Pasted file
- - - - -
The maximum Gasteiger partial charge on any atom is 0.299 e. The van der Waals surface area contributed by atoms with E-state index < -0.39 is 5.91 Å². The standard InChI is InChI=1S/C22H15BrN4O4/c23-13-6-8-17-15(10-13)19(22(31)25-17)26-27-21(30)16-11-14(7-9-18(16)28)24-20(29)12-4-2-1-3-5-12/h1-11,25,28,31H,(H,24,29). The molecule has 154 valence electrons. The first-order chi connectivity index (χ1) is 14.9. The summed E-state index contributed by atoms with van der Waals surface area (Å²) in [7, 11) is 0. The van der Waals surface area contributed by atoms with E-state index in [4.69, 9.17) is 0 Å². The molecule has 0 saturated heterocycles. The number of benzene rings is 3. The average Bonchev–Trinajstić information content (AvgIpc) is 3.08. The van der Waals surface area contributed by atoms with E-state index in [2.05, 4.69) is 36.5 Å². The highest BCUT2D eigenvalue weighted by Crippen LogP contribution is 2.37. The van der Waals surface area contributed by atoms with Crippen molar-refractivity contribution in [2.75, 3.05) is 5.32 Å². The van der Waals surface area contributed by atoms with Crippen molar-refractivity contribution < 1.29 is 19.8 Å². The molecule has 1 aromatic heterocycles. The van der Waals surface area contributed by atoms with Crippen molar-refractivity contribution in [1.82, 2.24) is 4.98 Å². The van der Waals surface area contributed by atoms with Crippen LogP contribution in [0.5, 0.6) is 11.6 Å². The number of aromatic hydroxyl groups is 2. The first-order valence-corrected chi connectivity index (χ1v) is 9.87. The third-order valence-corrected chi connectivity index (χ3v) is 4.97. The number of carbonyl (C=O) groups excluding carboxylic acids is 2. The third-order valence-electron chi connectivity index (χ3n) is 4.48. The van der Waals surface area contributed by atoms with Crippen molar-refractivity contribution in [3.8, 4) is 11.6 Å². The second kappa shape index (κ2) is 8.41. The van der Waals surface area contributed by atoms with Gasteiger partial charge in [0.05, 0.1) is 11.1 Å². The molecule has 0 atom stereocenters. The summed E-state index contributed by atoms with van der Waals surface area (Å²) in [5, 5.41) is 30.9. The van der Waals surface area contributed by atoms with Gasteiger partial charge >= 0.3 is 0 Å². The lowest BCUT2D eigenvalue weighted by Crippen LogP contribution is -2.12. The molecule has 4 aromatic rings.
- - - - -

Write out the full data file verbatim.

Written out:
The maximum Gasteiger partial charge on any atom is 0.299 e. The van der Waals surface area contributed by atoms with E-state index < -0.39 is 5.91 Å². The standard InChI is InChI=1S/C22H15BrN4O4/c23-13-6-8-17-15(10-13)19(22(31)25-17)26-27-21(30)16-11-14(7-9-18(16)28)24-20(29)12-4-2-1-3-5-12/h1-11,25,28,31H,(H,24,29). The molecule has 154 valence electrons. The first-order chi connectivity index (χ1) is 14.9. The summed E-state index contributed by atoms with van der Waals surface area (Å²) in [7, 11) is 0. The van der Waals surface area contributed by atoms with E-state index in [4.69, 9.17) is 0 Å². The molecule has 0 saturated heterocycles. The number of benzene rings is 3. The average Bonchev–Trinajstić information content (AvgIpc) is 3.08. The van der Waals surface area contributed by atoms with E-state index in [2.05, 4.69) is 36.5 Å². The highest BCUT2D eigenvalue weighted by Crippen LogP contribution is 2.37. The van der Waals surface area contributed by atoms with Crippen molar-refractivity contribution in [2.75, 3.05) is 5.32 Å². The van der Waals surface area contributed by atoms with Crippen molar-refractivity contribution < 1.29 is 19.8 Å². The molecule has 1 aromatic heterocycles. The van der Waals surface area contributed by atoms with Crippen molar-refractivity contribution in [1.82, 2.24) is 4.98 Å². The van der Waals surface area contributed by atoms with Crippen LogP contribution in [0.5, 0.6) is 11.6 Å². The number of aromatic hydroxyl groups is 2. The first-order valence-corrected chi connectivity index (χ1v) is 9.87. The third-order valence-corrected chi connectivity index (χ3v) is 4.97. The number of carbonyl (C=O) groups excluding carboxylic acids is 2. The third-order valence-electron chi connectivity index (χ3n) is 4.48. The van der Waals surface area contributed by atoms with Crippen molar-refractivity contribution in [3.8, 4) is 11.6 Å². The second kappa shape index (κ2) is 8.41. The van der Waals surface area contributed by atoms with Gasteiger partial charge in [0.05, 0.1) is 11.1 Å². The molecule has 0 atom stereocenters. The summed E-state index contributed by atoms with van der Waals surface area (Å²) in [5, 5.41) is 30.9. The van der Waals surface area contributed by atoms with Gasteiger partial charge >= 0.3 is 0 Å². The lowest BCUT2D eigenvalue weighted by Crippen LogP contribution is -2.12. The molecule has 4 aromatic rings.